The Wayne Stater

Hair phase that became an identity of freedom

Erika Schwartz, Staff Writer

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When I was a little girl, my hair was always a disaster area. I can remember refusing to let anyone (especially my mother) touch my hair.

I hated having my hair pulled and tightened against my scalp. I hated the way my hair looked when it was all neat and tidy. Most of all, I hated that my frizzy, wavy hair wasn’t as luxurious and lovely as my sister’s golden locks.

As my mom fought and battled with me over my tangled knots, I can still here her saying, “I can’t wait until you grow out of this phase!”

Over Thanksgiving Break, my sister and I dug out all the photos from our childhood. We poured over each photo searching for even the tiniest details in each one: a box of cereal sitting on a kitchen chair; a pair of shoes splayed across the dining room floor; a container of matchbox cars sitting in the corner. As we sifted through there was always one thing in common: my messy, messy hair.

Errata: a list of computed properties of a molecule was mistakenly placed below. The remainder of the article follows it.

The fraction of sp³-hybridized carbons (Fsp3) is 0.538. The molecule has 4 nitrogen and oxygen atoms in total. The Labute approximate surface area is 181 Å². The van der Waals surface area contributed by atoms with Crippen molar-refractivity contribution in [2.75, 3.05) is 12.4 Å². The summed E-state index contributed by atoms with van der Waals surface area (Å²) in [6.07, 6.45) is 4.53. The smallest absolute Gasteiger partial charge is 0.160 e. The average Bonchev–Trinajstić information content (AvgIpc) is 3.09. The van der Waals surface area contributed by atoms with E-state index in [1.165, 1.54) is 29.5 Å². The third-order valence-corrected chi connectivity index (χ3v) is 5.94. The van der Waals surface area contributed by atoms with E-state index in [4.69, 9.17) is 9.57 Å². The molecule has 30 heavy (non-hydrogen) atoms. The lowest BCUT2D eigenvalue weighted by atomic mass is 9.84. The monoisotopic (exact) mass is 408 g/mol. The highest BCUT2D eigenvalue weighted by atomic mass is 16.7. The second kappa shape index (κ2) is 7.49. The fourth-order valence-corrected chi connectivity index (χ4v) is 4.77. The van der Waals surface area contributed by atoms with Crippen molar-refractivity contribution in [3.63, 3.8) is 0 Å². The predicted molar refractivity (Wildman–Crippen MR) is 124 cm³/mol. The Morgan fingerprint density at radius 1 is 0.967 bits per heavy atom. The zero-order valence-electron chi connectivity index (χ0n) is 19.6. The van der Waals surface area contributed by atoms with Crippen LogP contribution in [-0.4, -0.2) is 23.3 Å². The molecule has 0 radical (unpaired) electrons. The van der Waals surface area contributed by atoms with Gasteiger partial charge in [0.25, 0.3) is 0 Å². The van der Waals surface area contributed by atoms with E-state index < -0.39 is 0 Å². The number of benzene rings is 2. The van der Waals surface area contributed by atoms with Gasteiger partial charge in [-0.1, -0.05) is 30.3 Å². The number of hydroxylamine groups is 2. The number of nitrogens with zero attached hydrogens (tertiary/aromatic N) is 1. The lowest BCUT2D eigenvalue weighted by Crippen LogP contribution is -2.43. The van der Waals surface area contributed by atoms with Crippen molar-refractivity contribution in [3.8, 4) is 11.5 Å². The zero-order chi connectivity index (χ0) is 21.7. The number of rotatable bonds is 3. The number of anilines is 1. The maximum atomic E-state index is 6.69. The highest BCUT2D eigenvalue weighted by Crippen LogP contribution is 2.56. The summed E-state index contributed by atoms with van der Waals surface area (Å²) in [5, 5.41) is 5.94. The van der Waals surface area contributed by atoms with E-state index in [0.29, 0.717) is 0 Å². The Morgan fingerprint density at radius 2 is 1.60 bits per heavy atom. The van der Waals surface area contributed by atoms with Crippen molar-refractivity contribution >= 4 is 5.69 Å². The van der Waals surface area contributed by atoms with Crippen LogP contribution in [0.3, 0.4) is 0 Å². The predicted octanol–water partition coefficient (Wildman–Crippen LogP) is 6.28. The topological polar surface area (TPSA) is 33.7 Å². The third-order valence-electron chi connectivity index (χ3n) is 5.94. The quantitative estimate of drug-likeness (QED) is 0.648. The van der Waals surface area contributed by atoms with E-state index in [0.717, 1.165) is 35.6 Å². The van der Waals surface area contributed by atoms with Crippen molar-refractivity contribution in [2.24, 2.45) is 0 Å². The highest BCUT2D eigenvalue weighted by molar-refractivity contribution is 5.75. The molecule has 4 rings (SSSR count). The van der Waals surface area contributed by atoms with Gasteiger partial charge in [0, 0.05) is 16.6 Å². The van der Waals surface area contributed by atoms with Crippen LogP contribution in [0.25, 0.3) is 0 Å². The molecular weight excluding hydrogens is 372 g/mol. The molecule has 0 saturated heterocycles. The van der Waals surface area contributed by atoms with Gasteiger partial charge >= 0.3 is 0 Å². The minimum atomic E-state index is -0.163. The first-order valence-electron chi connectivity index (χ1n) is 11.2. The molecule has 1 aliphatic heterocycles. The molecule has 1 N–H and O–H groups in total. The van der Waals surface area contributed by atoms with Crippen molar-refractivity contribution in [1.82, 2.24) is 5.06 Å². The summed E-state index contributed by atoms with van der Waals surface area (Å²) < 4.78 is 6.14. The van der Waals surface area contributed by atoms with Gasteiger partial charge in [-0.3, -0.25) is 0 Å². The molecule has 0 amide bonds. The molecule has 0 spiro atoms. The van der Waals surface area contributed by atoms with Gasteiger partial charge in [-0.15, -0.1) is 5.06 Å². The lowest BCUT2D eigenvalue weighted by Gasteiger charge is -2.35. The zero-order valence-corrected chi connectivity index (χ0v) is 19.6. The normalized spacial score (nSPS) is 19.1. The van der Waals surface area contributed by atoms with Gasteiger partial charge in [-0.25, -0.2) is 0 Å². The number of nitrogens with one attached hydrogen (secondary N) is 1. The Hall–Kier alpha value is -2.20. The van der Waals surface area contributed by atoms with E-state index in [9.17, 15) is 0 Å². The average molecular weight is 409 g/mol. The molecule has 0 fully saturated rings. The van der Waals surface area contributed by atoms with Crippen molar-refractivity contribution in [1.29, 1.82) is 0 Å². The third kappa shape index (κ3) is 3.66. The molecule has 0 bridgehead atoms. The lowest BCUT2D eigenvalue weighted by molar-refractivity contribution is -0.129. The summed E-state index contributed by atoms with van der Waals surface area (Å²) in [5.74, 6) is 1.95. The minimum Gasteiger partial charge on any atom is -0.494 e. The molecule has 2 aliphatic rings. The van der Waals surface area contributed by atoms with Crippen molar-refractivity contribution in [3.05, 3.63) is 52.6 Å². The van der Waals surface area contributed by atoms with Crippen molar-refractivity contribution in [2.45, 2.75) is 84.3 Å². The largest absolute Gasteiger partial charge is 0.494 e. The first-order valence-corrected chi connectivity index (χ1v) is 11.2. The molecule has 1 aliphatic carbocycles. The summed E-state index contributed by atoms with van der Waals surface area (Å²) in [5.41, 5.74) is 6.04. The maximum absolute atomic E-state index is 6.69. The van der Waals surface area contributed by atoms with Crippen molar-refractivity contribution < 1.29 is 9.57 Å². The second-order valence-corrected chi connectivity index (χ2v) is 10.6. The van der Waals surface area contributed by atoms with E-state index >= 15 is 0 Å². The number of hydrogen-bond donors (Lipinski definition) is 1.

All I had to do was take one look in the mirror and I realized: I never grew out of it. Though my frizz and waves are slightly more controlled, my hair is still as tangled and crazy as when I was a little girl. It is just a part of me now. It is my identifier. I just never grew out of it.

Lately, I’ve been thinking about roots — where I began, where each of us began. Somedays, I look in the mirror and I don’t even recognize the little girl with wild hair and matching wild eyes.

I get worried that I’ve outgrown myself, that I have forgotten where I came from and the place that raised me. I am afraid the barefoot and wind-swept girl has left my soul.

But then, I catch a glimpse of myself passing in a window reflection and for a second I can see her — shoeless and wide-eyed staring at the sun. Or if I search for the tiniest details and connect the dots between freckles and eyelashes I can still remember what it felt like to be free enough to let the earth and leaves seep into my artist skin.

During the last year I feel as though I have changed so immensely — and I hope I continue to change. But, as I do, I want to grasp that little girl’s hand and hold on as tight as I can. I never want to outgrow how it feels to be wild and free.

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Hair phase that became an identity of freedom